Having had a few years under my belt as the parent of a teenager I can say with all certainty that parenting a teenager is basically as involved–perhaps even more so- as the parenting of a toddler or tween… Hence I felt like I needed to share my thoughts with my 5 Ways for Parents to Bridge the Gap with their Teenagers.
Now these almost adults are out in the world – and there is just an overload of information coming at them- that as parents- it’s really up to us to help them wade through it– but our biggest obstacle– them!
These teenagers who refuse to give us more than one-word answers and “would die!” if we hung out with them at the Mall with their friends…even if we sat at a table across the room at the new food court!
So what’s a parent to do, knowing that they still have to parent their teenager- and be there for her/him- even when she implores them to “GET OUT OF MY ROOM!”–this quote comes directly from “a friend of mine” whose daughter just barked this statement at her!
Well- here are some words of encouragement because while there are 800 billion articles about how to tune into your toddlers they are not half as many about how to deal with your teenagers!
Keep reading for 5 Ways for Parents to Bridge the Gap with their Teenagers
5 Ways for Parents to Bridge the Gap with their Teenagers
— Read the same books.
One great suggestion is the Twilight Series by Stephenie Meyer. These 4 books are page turners, extremely well done, with a well-handled supernatural element. I guarantee you and your teenage daughter will both enjoy them. Then, you can see the movie of Twilight together. (Your daughter will probably go with friends, but will want to see it more than once, is my guess.)
—Find an activity that you like to do together.
Does your teen like cars? One father I know bought a 1969 Mustang, and then he and his teenage son spend several years restoring it. This was great bonding time without the pressure. Both father and son share a love of cars of all kinds. This experience brought them closer.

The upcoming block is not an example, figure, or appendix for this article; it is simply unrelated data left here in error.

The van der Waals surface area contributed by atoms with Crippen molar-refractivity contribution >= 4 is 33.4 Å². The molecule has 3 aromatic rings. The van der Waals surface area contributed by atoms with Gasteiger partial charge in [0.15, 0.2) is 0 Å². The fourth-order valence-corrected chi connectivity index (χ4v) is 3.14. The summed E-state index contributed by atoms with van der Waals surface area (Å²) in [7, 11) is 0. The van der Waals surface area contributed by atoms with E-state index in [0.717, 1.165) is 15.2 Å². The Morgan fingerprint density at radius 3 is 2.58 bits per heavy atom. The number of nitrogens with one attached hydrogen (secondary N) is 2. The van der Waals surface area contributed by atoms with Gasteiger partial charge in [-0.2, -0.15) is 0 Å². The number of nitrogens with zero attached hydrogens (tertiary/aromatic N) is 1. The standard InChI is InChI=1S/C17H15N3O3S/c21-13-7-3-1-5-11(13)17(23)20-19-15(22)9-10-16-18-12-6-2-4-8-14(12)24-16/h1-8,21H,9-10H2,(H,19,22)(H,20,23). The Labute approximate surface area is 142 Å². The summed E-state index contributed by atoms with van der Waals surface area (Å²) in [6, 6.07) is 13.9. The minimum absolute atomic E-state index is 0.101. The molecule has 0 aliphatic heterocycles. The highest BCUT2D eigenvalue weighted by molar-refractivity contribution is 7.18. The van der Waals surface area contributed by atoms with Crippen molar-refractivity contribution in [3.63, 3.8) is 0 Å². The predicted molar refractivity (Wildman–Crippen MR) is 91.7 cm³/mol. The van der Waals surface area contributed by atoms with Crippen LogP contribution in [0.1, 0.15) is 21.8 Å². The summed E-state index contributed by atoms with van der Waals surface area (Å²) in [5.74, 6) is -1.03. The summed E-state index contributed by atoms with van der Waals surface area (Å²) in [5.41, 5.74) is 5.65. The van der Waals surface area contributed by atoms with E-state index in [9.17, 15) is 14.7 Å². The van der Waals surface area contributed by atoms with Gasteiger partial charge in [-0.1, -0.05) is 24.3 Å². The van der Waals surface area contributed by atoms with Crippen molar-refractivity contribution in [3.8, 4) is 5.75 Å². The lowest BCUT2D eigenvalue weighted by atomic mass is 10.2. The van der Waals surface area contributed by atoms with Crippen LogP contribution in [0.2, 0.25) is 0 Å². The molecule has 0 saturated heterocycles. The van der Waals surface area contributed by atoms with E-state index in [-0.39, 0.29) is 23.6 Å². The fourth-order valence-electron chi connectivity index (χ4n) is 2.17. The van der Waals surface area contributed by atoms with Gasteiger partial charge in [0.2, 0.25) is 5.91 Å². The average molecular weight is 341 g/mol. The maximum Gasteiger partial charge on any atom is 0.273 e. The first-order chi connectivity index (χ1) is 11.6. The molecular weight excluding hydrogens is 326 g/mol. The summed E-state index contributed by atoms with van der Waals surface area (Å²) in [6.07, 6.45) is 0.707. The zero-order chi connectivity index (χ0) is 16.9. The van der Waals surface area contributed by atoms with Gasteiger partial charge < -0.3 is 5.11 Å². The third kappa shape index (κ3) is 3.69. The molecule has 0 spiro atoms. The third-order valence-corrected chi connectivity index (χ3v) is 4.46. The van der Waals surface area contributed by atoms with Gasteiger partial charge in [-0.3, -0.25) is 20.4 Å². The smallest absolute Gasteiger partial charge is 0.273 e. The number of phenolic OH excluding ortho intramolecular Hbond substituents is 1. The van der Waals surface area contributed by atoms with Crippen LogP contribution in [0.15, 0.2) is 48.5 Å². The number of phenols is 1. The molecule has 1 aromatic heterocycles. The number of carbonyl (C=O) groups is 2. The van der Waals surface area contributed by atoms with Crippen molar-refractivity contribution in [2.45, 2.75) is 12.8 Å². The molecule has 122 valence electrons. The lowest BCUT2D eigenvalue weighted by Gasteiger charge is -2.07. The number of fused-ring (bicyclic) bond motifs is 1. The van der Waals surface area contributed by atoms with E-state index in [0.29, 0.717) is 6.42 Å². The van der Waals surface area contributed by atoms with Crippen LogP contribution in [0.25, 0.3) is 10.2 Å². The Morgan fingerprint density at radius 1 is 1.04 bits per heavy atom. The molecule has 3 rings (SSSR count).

–If you’re athletic, train together and plan a long distance bike ride one summer.
This is good for moms and dads as well as sons and daughters. It’s exciting, it’s something they’ve never done before, it’s something they’ll always remember, and it’ll give you several uninterrupted weeks of time together. (Not to mention great material for those “What I Did Last Summer” essays that are assigned in the fall.)
Volunteering is about working together, but also about recreation after hours, and having lots of free time to talk about anything in the world. In addition you both walk away with the good feeling of time not wasted but put toward actions that make you feel better about life.
–Learn cooking together by watching any of the Famous Chefs on the cooking channel.
Watch it done, get the recipe, and try it together in your own kitchen. Cooking is one of those things you always wish you knew how to do, but you need someone to work with or model on. And if you need some recipes to kick start your kitchen adventures here are a few:
- Peanut Butter Chocolate Pie
- Peanut Butter Marshmallow Fluff Wonton Treat
- Weight Watchers Two Point Cinnamon Muffins
- Weight Watchers French Toast Casserole
So do you have any to add to my 5 Ways for Parents to Bridge the Gap with their Teenagers
I think I’m lucky that my 16 year old loves hanging out with me. My 20 year old though is another story, so we usually connect with out volunteering and workout activities.
Amber Myers says
I love these ideas. My teen daughter and I like to shop together 😉 And we watch a lot of the same shows. My son and I bond over our love of Disney!
It has been tough to connect as the kids get older. I love these ideas, especially like reading the same books.
Kristine Nicole Alessandra says
These activities will definitely help bridge that generation gap. My daughter and I love watching soaps on Netflix and we keep each other updated on the latest series to watch. My two sons and I share the same interest in college sports so we enjoy watching the games on TV.
Ice Cream n Sticky Fingers says
As a parent of two grown adults, being involved in their lives makes a huge difference. I’m thankful both my older two are responsible. The third will probably be a bit harder to deal with but hopefully not. 🙂
I tried getting my daughter to read some of the books that I read growing up. She didn’t think that was cool. lol
To be teenager is really hard! But we are there for them! Always!
Terri Steffes says
I love the volunteering together. My daughter told me that was the first time she thought we could be friends! Ha!
These are great ideas. I hope that my daughter will let me do these fun things together with her! We both love cooking and watching food shows.